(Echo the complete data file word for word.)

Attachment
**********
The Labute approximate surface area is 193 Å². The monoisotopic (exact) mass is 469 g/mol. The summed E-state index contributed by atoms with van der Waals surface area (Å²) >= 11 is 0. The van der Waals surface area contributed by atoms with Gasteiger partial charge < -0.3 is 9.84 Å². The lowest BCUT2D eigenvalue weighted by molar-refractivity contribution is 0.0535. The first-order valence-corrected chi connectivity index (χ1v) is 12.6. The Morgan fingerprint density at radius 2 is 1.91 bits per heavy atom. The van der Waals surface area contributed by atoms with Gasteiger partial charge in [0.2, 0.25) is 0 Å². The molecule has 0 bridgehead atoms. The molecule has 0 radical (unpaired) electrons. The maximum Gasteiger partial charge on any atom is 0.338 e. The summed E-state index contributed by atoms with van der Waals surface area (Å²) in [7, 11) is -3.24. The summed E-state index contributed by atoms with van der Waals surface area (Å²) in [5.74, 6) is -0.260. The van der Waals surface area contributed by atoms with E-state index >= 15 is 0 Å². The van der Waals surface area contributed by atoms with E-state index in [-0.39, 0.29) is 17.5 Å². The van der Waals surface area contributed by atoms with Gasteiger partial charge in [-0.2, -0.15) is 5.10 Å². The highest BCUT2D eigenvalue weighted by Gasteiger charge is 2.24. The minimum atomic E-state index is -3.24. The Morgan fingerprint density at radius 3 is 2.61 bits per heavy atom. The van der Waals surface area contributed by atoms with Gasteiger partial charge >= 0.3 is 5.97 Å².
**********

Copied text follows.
The Labute approximate surface area is 193 Å². The monoisotopic (exact) mass is 469 g/mol. The summed E-state index contributed by atoms with van der Waals surface area (Å²) >= 11 is 0. The van der Waals surface area contributed by atoms with Gasteiger partial charge < -0.3 is 9.84 Å². The lowest BCUT2D eigenvalue weighted by molar-refractivity contribution is 0.0535. The first-order valence-corrected chi connectivity index (χ1v) is 12.6. The Morgan fingerprint density at radius 2 is 1.91 bits per heavy atom. The van der Waals surface area contributed by atoms with Gasteiger partial charge in [0.2, 0.25) is 0 Å². The molecule has 0 bridgehead atoms. The molecule has 0 radical (unpaired) electrons. The maximum Gasteiger partial charge on any atom is 0.338 e. The summed E-state index contributed by atoms with van der Waals surface area (Å²) in [7, 11) is -3.24. The summed E-state index contributed by atoms with van der Waals surface area (Å²) in [5.74, 6) is -0.260. The van der Waals surface area contributed by atoms with E-state index >= 15 is 0 Å². The van der Waals surface area contributed by atoms with E-state index in [-0.39, 0.29) is 17.5 Å². The van der Waals surface area contributed by atoms with Gasteiger partial charge in [-0.2, -0.15) is 5.10 Å². The highest BCUT2D eigenvalue weighted by Gasteiger charge is 2.24. The minimum atomic E-state index is -3.24. The Morgan fingerprint density at radius 3 is 2.61 bits per heavy atom. The van der Waals surface area contributed by atoms with Gasteiger partial charge >= 0.3 is 5.97 Å².